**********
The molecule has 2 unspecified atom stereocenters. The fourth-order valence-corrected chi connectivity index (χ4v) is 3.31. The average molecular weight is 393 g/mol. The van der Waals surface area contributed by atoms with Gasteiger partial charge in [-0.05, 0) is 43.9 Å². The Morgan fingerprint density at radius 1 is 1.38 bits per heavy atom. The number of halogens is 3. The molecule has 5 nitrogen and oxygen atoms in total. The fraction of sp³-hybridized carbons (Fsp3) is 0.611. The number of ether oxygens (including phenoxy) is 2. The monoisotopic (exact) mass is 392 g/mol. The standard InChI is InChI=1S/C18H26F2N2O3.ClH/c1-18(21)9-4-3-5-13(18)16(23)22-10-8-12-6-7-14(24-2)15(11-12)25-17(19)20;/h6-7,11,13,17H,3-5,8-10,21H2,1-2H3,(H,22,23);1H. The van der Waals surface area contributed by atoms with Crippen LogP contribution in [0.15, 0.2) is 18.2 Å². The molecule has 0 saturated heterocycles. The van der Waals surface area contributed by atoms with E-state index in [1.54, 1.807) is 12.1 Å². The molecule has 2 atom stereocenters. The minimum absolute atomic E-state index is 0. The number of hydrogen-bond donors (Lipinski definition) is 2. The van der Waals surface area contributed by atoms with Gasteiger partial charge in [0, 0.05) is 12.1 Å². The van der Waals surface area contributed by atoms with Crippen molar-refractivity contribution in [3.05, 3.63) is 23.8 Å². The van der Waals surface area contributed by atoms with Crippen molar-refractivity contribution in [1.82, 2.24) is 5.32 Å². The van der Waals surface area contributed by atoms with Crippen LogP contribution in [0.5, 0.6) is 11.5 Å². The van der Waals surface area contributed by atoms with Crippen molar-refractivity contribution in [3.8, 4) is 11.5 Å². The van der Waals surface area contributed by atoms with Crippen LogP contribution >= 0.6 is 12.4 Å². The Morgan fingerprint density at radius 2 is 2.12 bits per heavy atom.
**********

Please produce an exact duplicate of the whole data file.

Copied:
The molecule has 2 unspecified atom stereocenters. The fourth-order valence-corrected chi connectivity index (χ4v) is 3.31. The average molecular weight is 393 g/mol. The van der Waals surface area contributed by atoms with Gasteiger partial charge in [-0.05, 0) is 43.9 Å². The Morgan fingerprint density at radius 1 is 1.38 bits per heavy atom. The number of halogens is 3. The molecule has 5 nitrogen and oxygen atoms in total. The fraction of sp³-hybridized carbons (Fsp3) is 0.611. The number of ether oxygens (including phenoxy) is 2. The monoisotopic (exact) mass is 392 g/mol. The standard InChI is InChI=1S/C18H26F2N2O3.ClH/c1-18(21)9-4-3-5-13(18)16(23)22-10-8-12-6-7-14(24-2)15(11-12)25-17(19)20;/h6-7,11,13,17H,3-5,8-10,21H2,1-2H3,(H,22,23);1H. The van der Waals surface area contributed by atoms with Crippen LogP contribution in [0.15, 0.2) is 18.2 Å². The molecule has 0 saturated heterocycles. The van der Waals surface area contributed by atoms with E-state index in [1.54, 1.807) is 12.1 Å². The molecule has 2 atom stereocenters. The minimum absolute atomic E-state index is 0. The number of hydrogen-bond donors (Lipinski definition) is 2. The van der Waals surface area contributed by atoms with Gasteiger partial charge in [0, 0.05) is 12.1 Å². The van der Waals surface area contributed by atoms with Crippen molar-refractivity contribution in [3.05, 3.63) is 23.8 Å². The van der Waals surface area contributed by atoms with Crippen molar-refractivity contribution in [1.82, 2.24) is 5.32 Å². The van der Waals surface area contributed by atoms with Crippen LogP contribution in [0.5, 0.6) is 11.5 Å². The van der Waals surface area contributed by atoms with Crippen molar-refractivity contribution in [3.8, 4) is 11.5 Å². The van der Waals surface area contributed by atoms with Crippen LogP contribution >= 0.6 is 12.4 Å². The Morgan fingerprint density at radius 2 is 2.12 bits per heavy atom.